At the time, the art campus downtown was small, Wilkinson said. The Adams Galleries, the Icehouse and many other key venues on the trail today had not been built.
The trail was essentially the Underwood Center and Steve Teeters’ studio, he said. Teeters, a key figure in the origin of the Art Trail who is now deceased, was a local artist working with metal and installations who owned St. Eligius Studio at the time.
“Steve, it was pretty much just his studio and the Underwood Center, and you could walk back and forth,” Wilkinson said.
At the time, the character of the trail was fundamentally different, Wilkinson said. It was more for patrons and members of the art community rather than the general public.
In those days, those involved with the trail would go to Market Street to buy trays of veggies and wine, or Teeters would make chili and stew and set it out, Wilkinson said. The artists showed their art with Teeters.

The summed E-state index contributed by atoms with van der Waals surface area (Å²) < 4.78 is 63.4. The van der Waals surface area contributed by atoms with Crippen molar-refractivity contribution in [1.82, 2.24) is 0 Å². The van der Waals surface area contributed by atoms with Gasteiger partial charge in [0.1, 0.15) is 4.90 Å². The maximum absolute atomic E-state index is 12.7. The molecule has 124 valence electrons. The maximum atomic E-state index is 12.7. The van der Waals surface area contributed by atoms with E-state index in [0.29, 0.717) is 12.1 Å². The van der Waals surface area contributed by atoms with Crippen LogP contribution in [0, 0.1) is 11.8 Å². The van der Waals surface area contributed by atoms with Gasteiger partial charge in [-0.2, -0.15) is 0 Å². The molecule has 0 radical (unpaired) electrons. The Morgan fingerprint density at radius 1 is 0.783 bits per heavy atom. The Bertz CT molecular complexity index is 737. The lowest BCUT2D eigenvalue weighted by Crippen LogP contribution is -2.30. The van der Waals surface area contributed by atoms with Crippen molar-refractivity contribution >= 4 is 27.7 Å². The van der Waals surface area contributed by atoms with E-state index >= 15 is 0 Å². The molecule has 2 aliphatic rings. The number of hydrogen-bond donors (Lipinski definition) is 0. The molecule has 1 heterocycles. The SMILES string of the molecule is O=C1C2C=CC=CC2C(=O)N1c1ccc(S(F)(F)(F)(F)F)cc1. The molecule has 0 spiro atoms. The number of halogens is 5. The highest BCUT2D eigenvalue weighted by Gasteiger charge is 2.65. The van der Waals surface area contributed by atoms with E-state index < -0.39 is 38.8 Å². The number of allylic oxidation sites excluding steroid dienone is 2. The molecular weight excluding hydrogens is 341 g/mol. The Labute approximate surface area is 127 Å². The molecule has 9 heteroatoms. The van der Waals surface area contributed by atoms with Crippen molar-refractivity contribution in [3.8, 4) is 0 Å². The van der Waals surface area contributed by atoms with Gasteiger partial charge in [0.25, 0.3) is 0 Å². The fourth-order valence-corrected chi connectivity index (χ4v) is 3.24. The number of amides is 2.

Notably, there was also a substantial amount of buying art at the trail itself in those days, he said.
“The big difference I think to me was that it was a lot smaller, but people came to buy art and there was a lot of art sold,” he said. “I don’t think any art sells now (on the trail), you never see anybody.”
The trail continued to grow with time, Wilkinson said. Much of the credit for this initial growth should go to people like Oler, Teeters and Deborah Milosevich. Milosevich, a professor at Tech teaching art at the time, required her students to attend the trail.
“I think those kinds of things really helped spread the word that, ‘Hey this is fun, it doesn’t cost anything, get a free glass of wine and a piece of broccoli or whatever,’ but it’s a fun evening,” he said.